The Latin American and Caribbean Air Transport Association’s (ALTA’s) 3rd Pan American Aviation Safety Summit presented the region’s aviation leaders with an opportunity to congratulate each other for progress in improving the region’s safety record and, more importantly, to warn each other that complacency will result in an increase in accidents if for no other reason than a strong growth rate.
Multiple speakers at the summit, held in mid-June in Bogotá, Colombia, talked about the importance of cooperation among the many aviation stakeholders, about open communication, and about how both will be even more essential as the region’s aviation market continues to grow. Fabio Villegas, the chief executive officer of AviancaTaca, said that safety cannot be a competitive differentiator between airlines, but rather that it must be a common objective. He went on to say that aviation is no longer a “national industry,” and he called for harmonized regulations across the region.
Miguel Peñaloza, Colombia’s minister of transportation and communications, described aviation as “an industry of trust,” and warned that people often fill gaps in information with speculation. Aviation needs to be open and transparent, he said.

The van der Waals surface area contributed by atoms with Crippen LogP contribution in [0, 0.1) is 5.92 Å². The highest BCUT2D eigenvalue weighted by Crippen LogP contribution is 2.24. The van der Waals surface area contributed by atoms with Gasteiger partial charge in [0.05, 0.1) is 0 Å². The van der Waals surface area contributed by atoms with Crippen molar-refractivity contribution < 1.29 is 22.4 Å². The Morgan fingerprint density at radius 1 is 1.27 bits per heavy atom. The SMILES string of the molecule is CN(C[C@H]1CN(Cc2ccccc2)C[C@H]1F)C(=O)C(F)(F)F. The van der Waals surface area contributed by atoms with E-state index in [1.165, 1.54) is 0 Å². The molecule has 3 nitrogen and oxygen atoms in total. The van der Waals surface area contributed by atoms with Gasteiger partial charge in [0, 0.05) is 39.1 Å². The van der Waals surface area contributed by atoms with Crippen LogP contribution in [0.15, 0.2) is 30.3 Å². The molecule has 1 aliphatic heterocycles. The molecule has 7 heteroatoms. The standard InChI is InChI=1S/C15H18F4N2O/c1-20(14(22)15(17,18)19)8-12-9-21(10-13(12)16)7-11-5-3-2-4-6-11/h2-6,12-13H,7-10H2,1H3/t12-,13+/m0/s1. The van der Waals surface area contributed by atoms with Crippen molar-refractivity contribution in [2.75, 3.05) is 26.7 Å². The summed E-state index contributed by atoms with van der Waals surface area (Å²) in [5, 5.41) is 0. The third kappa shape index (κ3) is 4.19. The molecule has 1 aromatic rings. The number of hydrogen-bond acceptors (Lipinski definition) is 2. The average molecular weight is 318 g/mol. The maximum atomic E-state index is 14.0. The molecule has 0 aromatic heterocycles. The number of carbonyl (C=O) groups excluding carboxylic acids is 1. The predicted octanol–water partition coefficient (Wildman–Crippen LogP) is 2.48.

Still, comments like this are not unusual at industry events. I’ve heard similar remarks made at conferences, summits and seminars in North America, Europe, Asia and the Middle East. Cooperation and improved communication, while always desirable, are not new ideas.
What sets apart the Latin American and Caribbean region, however, is that it is backing up its words with action in the form of RASG-PA, the Regional Aviation Safety Group–Pan America. RASG-PA was established in late 2008 “to be the focal point to ensure harmonization and coordination of safety efforts aimed at reducing aviation risks in the North American, Central American, Caribbean and South American regions, and to promote the implementation of resulting safety initiatives by all stakeholders,” according to the group’s website.
The ALTA summit was my first real exposure to RASG-PA and I came away impressed with the support the group has been able to generate from industry and government in a relatively short time. I left Bogotá with the sense that major stakeholders — airlines, airports, manufacturers, air traffic control organizations and national civil aviation authorities — are aligned and moving forward together.
I don’t mean that everyone agrees on all the issues; that rarely is the case. And it is obvious that the level of participation varies from country to country. But there does seem to be agreement that RASG-PA is the proper vehicle by which to advance the cause of safety.
The progress being made by RASG-PA certainly benefits the traveling public in the Americas, but it may also have wider ramifications.
According to Loretta Martin, who serves as RASG-PA’s secretary and the International Civil Aviation Organization’s (ICAO’s) regional director for the North America, Central America and Caribbean regional office, RASG-PA has proven so successful that the ICAO Council has approved it as a model for its other five regions.
That’s called leading by example. It is to be lauded.